As the statutory disciplinary and grievance procedures came into force on 1 October 2004, it is now more important than ever that employers conduct a thorough and fair investigation into allegations against an employee before deciding whether there is sufficient evidence against that employee to justify commencing formal disciplinary proceedings against him/her.

Failure to do so is likely to lead to any subsequent dismissal being automatically unfair and an uplift to the compensatory award of between 10% and 50%.

I set out below some tips to follow when investigating disciplinary matters to minimise as far as possible the risk of such potential exposure.

Top Tips

1. Act promptly – try to deal with problems early so that they can be ‘nipped in the bud’. Arrange to speak to the employee in question as soon as possible.

2. Gather the facts – act promptly to clarify what the problem is and gather information before memories fade, including anything the employee concerned has to say. Written statements should be obtained from relevant witnesses at the earliest opportunity. Keep detailed records of what is said during interviews with the witnesses, as copies will need to be given to the individual concerned if the matter progresses to a formal disciplinary meeting.

3. Obtain relevant personal details concerning previous performance, length of service and previously issued written or verbal warnings. Gather all appropriate records and documents including documents such as emails etc which may support or disprove the allegations.

4. Be as objective as possible, keep an open mind and do not pre-judge the situation.

5. Conduct enquiries and investigations with thought and care. Avoid snap decisions, or actions imposed in the heat of the moment.

6. Be consistent, ensure that management applies the same rules and considerations to each case – failure to do so may create unlawful discrimination issues for the future.

7. Managers involved in dealing with disciplinary matters should receive prior training.

8. Consider each case on its merits. Whilst it is important to be consistent, it is also essential to take account of the individual circumstances and people involved. Personal details such as length of service, past disciplinary history and current warnings will be relevant considerations. Any provocation or other mitigation also needs to be taken into account.

9. Any decision to discipline an employee must be reasonable in all the circumstances and must not discriminate on grounds of race, sex, disability, sexual orientation or religion or belief.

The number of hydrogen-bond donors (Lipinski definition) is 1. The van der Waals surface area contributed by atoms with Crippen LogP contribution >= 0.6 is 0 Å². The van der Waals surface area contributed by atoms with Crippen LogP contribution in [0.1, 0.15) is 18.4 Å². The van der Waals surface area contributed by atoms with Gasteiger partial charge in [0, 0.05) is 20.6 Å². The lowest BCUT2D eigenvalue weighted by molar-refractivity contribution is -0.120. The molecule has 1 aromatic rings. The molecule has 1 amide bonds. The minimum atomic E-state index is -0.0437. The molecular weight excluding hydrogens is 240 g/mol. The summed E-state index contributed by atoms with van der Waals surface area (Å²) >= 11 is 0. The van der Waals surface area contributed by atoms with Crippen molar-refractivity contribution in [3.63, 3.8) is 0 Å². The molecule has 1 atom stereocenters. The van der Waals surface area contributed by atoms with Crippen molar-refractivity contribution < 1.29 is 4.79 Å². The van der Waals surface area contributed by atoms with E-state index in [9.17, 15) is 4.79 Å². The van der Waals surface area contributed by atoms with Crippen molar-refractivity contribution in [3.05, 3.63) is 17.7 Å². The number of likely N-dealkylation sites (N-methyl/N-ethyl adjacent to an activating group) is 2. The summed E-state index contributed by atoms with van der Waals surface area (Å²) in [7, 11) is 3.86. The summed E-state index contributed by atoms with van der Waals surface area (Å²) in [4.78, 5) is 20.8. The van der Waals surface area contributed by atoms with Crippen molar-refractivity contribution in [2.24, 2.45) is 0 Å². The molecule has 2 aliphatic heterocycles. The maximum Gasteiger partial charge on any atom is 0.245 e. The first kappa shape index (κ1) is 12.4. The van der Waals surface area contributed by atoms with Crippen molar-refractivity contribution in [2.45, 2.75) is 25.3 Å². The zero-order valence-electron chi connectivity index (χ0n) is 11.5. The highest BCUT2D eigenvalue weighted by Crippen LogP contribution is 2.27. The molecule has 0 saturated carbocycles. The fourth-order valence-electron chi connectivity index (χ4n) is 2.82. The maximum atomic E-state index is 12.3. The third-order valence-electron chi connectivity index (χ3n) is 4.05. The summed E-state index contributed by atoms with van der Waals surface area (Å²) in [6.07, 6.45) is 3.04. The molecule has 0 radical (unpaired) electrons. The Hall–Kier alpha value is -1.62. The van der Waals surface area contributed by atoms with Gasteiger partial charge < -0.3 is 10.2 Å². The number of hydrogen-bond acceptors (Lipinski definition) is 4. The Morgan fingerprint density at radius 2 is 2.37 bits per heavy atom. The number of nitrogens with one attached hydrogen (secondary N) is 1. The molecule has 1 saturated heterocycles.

10. Consider a period of suspension with pay whilst the case is being investigated if there appears to be serious misconduct, a risk to property or other people. Suspension must be with pay unless the employment contract allows suspension without pay. Keep any period of suspension as short as possible. Inform the employee exactly why they are being suspended and tell them that they will be called to a disciplinary meeting as soon as possible. Do not use suspension as a sanction.

11. Once the manager or supervisor has gathered all the necessary facts as part of its investigatory process, it then needs to decide whether disciplinary action is necessary. There are 3 main options open to the manager/supervisor, which are:

a) Drop the matter, either because there is no case to answer or because the matter may be regarded as trivial; or

b) Arrange counselling/take informal action – this is an attempt to correct a situation and prevent it from getting worse without using the disciplinary procedure; (see further below) or

c) Arrange a disciplinary meeting if the matter is considered serious enough to warrant disciplinary action.

What is informal action and when it is appropriate?

In many cases, the right word at the right time and in the right way may be all that is needed to rectify a situation and is often a more satisfactory way of dealing with a breach of rules or unsatisfactory performance than a formal disciplinary meeting. Additional training, coaching and advice may be needed, and both manager and employee should be aware that formal processes will start if there is no improvement or if any improvement fails to be maintained. The employee should fully understand the outcome of the discussion and a note of any informal action should be kept on the employee’s personnel file.

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